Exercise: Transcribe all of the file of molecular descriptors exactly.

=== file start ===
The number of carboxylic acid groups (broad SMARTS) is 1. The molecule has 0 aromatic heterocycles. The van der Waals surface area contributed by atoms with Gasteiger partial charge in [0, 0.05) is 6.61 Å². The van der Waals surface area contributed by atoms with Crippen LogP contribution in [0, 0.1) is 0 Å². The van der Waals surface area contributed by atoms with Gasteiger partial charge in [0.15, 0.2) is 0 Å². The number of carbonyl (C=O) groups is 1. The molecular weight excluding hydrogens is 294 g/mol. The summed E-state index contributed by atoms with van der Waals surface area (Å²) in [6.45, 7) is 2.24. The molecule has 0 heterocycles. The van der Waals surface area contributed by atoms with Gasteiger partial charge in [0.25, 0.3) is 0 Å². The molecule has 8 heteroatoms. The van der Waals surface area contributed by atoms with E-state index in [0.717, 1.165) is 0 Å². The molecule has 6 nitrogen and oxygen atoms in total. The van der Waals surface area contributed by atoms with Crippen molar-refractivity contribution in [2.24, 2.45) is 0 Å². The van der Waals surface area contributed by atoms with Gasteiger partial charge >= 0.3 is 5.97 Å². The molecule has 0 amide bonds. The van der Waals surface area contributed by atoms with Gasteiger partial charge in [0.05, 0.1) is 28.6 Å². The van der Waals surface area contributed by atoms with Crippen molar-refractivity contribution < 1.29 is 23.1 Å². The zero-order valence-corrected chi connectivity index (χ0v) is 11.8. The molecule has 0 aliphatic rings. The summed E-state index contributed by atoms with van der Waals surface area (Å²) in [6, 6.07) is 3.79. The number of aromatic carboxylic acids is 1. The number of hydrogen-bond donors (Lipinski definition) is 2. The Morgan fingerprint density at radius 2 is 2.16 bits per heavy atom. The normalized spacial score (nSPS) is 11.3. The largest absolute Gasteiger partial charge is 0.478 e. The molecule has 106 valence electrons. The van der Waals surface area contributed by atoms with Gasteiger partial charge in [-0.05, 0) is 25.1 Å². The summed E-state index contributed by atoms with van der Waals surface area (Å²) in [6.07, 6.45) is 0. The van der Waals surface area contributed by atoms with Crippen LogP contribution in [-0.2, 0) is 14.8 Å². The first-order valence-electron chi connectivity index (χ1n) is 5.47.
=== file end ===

The number of carboxylic acid groups (broad SMARTS) is 1. The molecule has 0 aromatic heterocycles. The van der Waals surface area contributed by atoms with Gasteiger partial charge in [0, 0.05) is 6.61 Å². The van der Waals surface area contributed by atoms with Crippen LogP contribution in [0, 0.1) is 0 Å². The van der Waals surface area contributed by atoms with Gasteiger partial charge in [0.15, 0.2) is 0 Å². The number of carbonyl (C=O) groups is 1. The molecular weight excluding hydrogens is 294 g/mol. The summed E-state index contributed by atoms with van der Waals surface area (Å²) in [6.45, 7) is 2.24. The molecule has 0 heterocycles. The van der Waals surface area contributed by atoms with Gasteiger partial charge in [0.25, 0.3) is 0 Å². The molecule has 8 heteroatoms. The van der Waals surface area contributed by atoms with E-state index in [0.717, 1.165) is 0 Å². The molecule has 6 nitrogen and oxygen atoms in total. The van der Waals surface area contributed by atoms with Crippen molar-refractivity contribution in [2.24, 2.45) is 0 Å². The van der Waals surface area contributed by atoms with Gasteiger partial charge >= 0.3 is 5.97 Å². The molecule has 0 amide bonds. The van der Waals surface area contributed by atoms with Gasteiger partial charge in [0.05, 0.1) is 28.6 Å². The van der Waals surface area contributed by atoms with Crippen molar-refractivity contribution < 1.29 is 23.1 Å². The zero-order valence-corrected chi connectivity index (χ0v) is 11.8. The molecule has 0 aliphatic rings. The summed E-state index contributed by atoms with van der Waals surface area (Å²) in [6, 6.07) is 3.79. The number of aromatic carboxylic acids is 1. The number of hydrogen-bond donors (Lipinski definition) is 2. The Morgan fingerprint density at radius 2 is 2.16 bits per heavy atom. The normalized spacial score (nSPS) is 11.3. The largest absolute Gasteiger partial charge is 0.478 e. The molecule has 106 valence electrons. The van der Waals surface area contributed by atoms with Gasteiger partial charge in [-0.05, 0) is 25.1 Å². The summed E-state index contributed by atoms with van der Waals surface area (Å²) in [6.07, 6.45) is 0. The van der Waals surface area contributed by atoms with Crippen LogP contribution in [-0.2, 0) is 14.8 Å². The first-order valence-electron chi connectivity index (χ1n) is 5.47.